Voorhees College President W. Franklin Evans recently accompanied four students and members of the faculty and staff to Ghana to participate in the 2019 Cultural and Career International Study.
The purpose of the international experience was to provide students with cultural and career exposure to supplement their classroom learning that will ultimately heighten their placement in high-demand employment and in graduate/professional studies.
The CCIS participants were Christina Donovan,a senior mass communication major from Brooklyn, N.Y.; Henriadam Brower, a junior sports management major and presidential scholar from Raeford, N.C.; and psychology majors Kaleb Breggs, a senior from Bowie, Md., and Philita Wang, a sophomore from Beaufort.
In addition to the students, psychology major mentor Dr. Tywana Chenault, assistant professor of psychology and chairperson for the Department of Humanities, Education and Social Science; D’metrius Dew, office manager in the Office of Admissions and coordinator of international studies and programs; Dr. Ronnie Hopkins, provost and vice president for Academic Affairs and CCIS director, traveled to Ghana.
Evans said international engagement is very important for the institution’s development.
“Not only was the goal to provide global exposure and international opportunities for Voorhees College students, but we equally focused on recruitment,” Evans said.
You have free articles remaining.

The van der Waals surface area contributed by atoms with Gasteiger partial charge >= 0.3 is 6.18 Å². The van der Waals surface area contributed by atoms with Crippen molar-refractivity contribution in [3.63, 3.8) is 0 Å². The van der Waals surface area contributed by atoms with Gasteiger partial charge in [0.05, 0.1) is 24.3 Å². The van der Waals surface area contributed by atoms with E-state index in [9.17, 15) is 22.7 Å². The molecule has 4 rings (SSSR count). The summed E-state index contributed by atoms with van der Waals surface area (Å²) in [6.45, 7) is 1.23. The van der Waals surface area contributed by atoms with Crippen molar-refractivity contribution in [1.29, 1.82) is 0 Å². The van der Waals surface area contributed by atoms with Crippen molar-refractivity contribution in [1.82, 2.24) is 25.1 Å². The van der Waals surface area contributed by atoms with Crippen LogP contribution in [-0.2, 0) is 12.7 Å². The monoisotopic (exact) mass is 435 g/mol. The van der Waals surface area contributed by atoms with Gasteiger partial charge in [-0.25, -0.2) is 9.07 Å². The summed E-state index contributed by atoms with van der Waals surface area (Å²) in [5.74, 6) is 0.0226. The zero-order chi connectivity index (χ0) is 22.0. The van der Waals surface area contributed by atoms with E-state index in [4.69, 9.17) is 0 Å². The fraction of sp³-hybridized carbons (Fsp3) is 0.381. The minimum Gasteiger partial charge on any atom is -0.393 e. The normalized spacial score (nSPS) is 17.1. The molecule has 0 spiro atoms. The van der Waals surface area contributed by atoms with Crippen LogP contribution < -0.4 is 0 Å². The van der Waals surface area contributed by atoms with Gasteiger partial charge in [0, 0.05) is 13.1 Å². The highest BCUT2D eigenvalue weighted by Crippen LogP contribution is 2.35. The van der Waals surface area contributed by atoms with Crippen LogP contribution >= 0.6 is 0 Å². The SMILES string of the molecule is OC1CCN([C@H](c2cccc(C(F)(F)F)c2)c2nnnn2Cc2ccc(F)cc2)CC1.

While in Ghana, the team visited the United States Embassy to begin establishing a seamless recruitment effort to enroll Ghanaian students as full-time students at Voorhees. This was achieved through an official articulation agreement between Voorhees and the Ngorli Organization, Inc.
The agreement is designed to maximize recruitment efforts of continental African students, increase enrollment of African students at Voorhees, develop detailed student success and engagement plans, and expand guided career pathways support for the matriculating students enrolled in a bachelor’s degree and or/certificate program.
Hopkins said while Historically Black Colleges and Universities have a strong heritage of educating generations of highly qualified professionals in a wide range of disciplines, many HBCUS lag behind predominantly white institutions in international and global engagement.
“HBCUs, who award nearly 25 percent of bachelor’s degrees to African-American students, must ensure that college graduates are competitive and possess the requisite skills and experiences to participate in a global marketplace. Unfortunately, HBCUs tend to enroll few international students and send even fewer abroad,” Hopkins said.
According to a 2011 survey by the Association of Public and Land-Grant Universities, fewer than 1 percent of students at their historically black member institutions had studied abroad, and just 2 percent of their students were from another country.
Hopkins added, “With its rich heritage and direct lineage to South Carolina, Ghana is a wonderful country and an excellent opportunity for global engagement for our students; however, future CCIS experiences are being planned to include other countries, including but not limited to Barbados, Egypt and South Africa.”
The 2019 Cultural and Career International Study in Ghana was a partnership with Benedict College; Dr. Gwenda Greene, executive program director and the University of Ghana’s Institute for African Studies with Dr. Samuel Ntewusu as director. CCIS is funded by the South Carolina Commission on Higher Education--Carolina Career Cluster Grant.